Tracheostomy Complications

While some people have a tracheostomy (commonly called a “trach”) for a limited period of time, others have a permanent trach. This is often the case when the person’s trachea has been surgically removed due to cancer or is too narrow for normal breathing, which can be caused by scarring from intubation. Whatever the cause, nursing homes must provide special attention to trach patients.

Most trach patients cannot breathe if their trach tubes (inner cannula) become dislodged. Our Jacksonville nursing home neglect attorneys have handled three cases involving wrongful death due to a nursing home resident’s tracheostomy tube becoming dislodged. In handling these cases, we have learned that not every nursing home is able to appropriately care for residents with trachs.

Because of this, our analysis starts at the admissions stage. Did the nursing home determine what the resident’s trach needs and prior complications were? Do they have respiratory and speech therapists on staff? Are staff nurses trained on what to do if a trach tube comes out? Is the equipment necessary to replace a trach tube easily accessible? Often the answers to each of these questions is “no,” yet the nursing home admitted the person anyhow.

Routine trach care is needed to keep the trach tubing free from secretions which can block the tube preventing the patient from being able to breathe. Frequent and thorough suctioning is a must. It is necessary that the nursing home staff document each time suctioning is performed. If a resident experiences excessive or thick mucus, the resident’s doctor must be informed. Excessive mucus can eventually lead to a complete blockage and inability to breathe.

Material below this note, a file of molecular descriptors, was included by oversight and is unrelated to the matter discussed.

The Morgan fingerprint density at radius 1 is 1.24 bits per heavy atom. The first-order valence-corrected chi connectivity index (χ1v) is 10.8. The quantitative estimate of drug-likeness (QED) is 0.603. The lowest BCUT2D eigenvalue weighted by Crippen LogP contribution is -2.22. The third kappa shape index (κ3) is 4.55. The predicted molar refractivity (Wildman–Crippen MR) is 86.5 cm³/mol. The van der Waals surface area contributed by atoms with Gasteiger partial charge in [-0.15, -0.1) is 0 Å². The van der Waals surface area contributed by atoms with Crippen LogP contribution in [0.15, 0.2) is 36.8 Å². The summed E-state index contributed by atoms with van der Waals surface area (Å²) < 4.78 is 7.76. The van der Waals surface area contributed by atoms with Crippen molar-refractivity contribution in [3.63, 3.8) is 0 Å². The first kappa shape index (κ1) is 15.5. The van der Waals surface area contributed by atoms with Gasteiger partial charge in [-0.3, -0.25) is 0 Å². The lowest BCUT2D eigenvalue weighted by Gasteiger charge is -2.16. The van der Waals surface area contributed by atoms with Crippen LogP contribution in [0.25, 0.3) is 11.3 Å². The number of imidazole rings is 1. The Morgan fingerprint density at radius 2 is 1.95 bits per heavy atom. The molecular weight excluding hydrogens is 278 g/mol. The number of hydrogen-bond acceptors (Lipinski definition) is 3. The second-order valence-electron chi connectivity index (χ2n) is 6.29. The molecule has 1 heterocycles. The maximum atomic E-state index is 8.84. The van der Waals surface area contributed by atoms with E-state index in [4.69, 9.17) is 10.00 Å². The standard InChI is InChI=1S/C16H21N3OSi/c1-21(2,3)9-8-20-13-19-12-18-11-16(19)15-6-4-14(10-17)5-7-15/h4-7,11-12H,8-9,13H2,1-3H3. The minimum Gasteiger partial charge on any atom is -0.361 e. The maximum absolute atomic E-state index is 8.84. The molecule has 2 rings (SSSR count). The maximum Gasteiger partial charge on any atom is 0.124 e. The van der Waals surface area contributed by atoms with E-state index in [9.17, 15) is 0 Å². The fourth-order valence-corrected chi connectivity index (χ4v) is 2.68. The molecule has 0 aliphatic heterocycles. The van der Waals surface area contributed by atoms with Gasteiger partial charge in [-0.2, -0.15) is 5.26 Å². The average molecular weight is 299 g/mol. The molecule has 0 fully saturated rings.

In two cases we handled, the staff was not aware of how to perform CPR on a trach resident. If the person’s natural airway has too much scarring to allow sufficient air to pass, performing CPR orally will not suffice. Again, trach care is complicated and should not be attempted by a nursing home that does not have the resources, training and staff to do so.

In the tracheostomy cases we have handled, the nursing home staff were also unaware of how to re-insert a dislodged trach. While preferably done in a hospital setting, in an emergency, replacing the trach allows the airway to open providing the resident with much needed oxygen.

Before placing a trach dependent loved one in a nursing home it is vitally important to determine if the nursing home is well suited. We recommend you discuss the nursing home’s trach experience with the Director of Nursing. Questions to ask include: how many trach patients typically reside in the nursing home?; do they have a respiratory therapist on staff?; do they have equipment at the ready to re-insert a trach in the event of emergency? If the answer to any of these questions is “no,” you should keep looking.

If you or a loved one suffered injury or death as a result of nursing home’s failure to properly manage a tracheostomy, please call our Jacksonville nursing home neglect attorneys for a free case evaluation. We have the experience and expert witnesses needed to properly prosecute injuries or death cases resulting from a tracheostomy complication. Our Jacksonville and St. Augustine nursing home abuse lawyers can meet with you in person, via Zoom or over the phone. If we accept your case, you pay us nothing out-of-pocket unless we make a recovery for you.

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